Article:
My Dog Ate Abilify What Should I Do?

Reviewed By Julie •  Updated: 01/01/21 •  3 min read
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What happens if you accidentally drop one of your prescribed medications on the floor? Do you look for it? If you have a dog (or even small children) this would be the best thing to do. The reason is that dogs can find things in places we usually can’t even reach!

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When a dog finds a pill under the table, they don’t know it’s medicine! In fact, the dog may think it’s a tasty snack and quickly snarf it up!

Dogs may also find pill bottles or packaging something interesting and fun to play with. As they chew up the packaging, they may accidentally swallow the pills inside.

The danger is that many of the medications we take can be poisonous for dogs, including Abilify.

It is strongly recommended to contact a Pet Poison Helpline or your veterinarian.

What is Abilify?

Abilify, also called aripiprazole, is a medication that’s used to psychological and mood disorders. These include Tourette’s syndrome, schizophrenia, depression, and more.

Aripiprazole is an antipsychotic medication that works to create a balance of chemicals in the brain.

How Does Abilify Poison Dogs?

When a dog ingests Abilify pills, they can quickly become affected by the medication. They may show these symptoms after swallowing the pills:

If you dog has swallowed Abilify, then call the vet immediately. This is a life-threatening medical emergency. If at all possible, take the medication packaging with you to the vet’s or make sure to note the dosage of the pills. This information will be helpful to the vet.

Treatment of Abilify Poisoning in Dogs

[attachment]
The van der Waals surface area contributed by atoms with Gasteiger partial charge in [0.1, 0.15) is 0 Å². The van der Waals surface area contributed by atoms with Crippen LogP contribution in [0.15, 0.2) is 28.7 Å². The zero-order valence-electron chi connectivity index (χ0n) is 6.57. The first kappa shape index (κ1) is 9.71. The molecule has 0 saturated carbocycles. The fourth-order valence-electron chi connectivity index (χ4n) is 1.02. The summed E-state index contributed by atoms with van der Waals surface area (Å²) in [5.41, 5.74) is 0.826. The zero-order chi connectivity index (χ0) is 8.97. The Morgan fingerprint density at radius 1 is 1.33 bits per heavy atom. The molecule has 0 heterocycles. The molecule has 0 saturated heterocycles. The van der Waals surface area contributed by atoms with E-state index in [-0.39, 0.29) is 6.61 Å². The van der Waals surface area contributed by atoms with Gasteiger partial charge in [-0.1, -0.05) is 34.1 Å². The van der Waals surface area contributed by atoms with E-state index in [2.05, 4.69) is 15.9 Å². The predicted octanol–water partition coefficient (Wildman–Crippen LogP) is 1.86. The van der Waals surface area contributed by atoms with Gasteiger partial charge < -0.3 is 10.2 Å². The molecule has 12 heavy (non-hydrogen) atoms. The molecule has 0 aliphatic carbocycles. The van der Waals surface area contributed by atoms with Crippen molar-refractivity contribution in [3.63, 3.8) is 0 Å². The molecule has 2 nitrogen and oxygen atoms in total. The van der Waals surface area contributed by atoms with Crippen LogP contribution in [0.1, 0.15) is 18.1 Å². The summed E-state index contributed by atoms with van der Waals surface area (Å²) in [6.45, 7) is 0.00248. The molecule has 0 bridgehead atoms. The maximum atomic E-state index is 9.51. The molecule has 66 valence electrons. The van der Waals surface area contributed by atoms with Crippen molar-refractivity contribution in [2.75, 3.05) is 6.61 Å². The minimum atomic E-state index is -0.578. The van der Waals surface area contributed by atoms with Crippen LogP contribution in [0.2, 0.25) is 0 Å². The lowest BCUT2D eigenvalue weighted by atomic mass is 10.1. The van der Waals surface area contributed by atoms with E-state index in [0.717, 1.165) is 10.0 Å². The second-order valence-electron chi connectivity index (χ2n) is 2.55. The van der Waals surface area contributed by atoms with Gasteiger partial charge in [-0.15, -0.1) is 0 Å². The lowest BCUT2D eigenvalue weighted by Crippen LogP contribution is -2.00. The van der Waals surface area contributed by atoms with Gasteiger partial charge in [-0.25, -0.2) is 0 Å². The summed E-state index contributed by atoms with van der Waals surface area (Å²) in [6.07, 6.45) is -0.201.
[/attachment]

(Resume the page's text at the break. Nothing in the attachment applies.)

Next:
After a physical exam and lab tests, the vet will begin treating your dog. This may include inducing vomiting, using activated charcoal, IV fluids, and more. The vet will also treat any other symptoms your dog may be experiencing.

Chances are that your fur baby will need to stay in the hospital for a few days. This will give the vet time to monitor his symptoms and take care of any issues as they arise. When your canine companion is stable and feeling better, then he’ll be able to come back home again.

The prognosis depends on how quickly your dog receives medical treatment, and the amount of medication he ate. Most dogs will go on to a full recovery with no lasting effects.

The key here is to seek medical treatment as soon as possible. The next important step is to make sure that all your medications are kept out of reach from your dog (and small kids). Prevention is definitely the best medicine in these cases.

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Julie

Julie is a graduate of the University of North Carolina, Wilmington, where she studied Animal science. Though contrary to the opinion of her parents she was meant to study pharmacy, but she was in love with animals especially cats. Julie currently works in an animal research institute (NGO) in California and loves spending quality time with her little cat. She has the passion for making research about animals, how they survive, their way of life among others and publishes it. Julie is also happily married with two kids.

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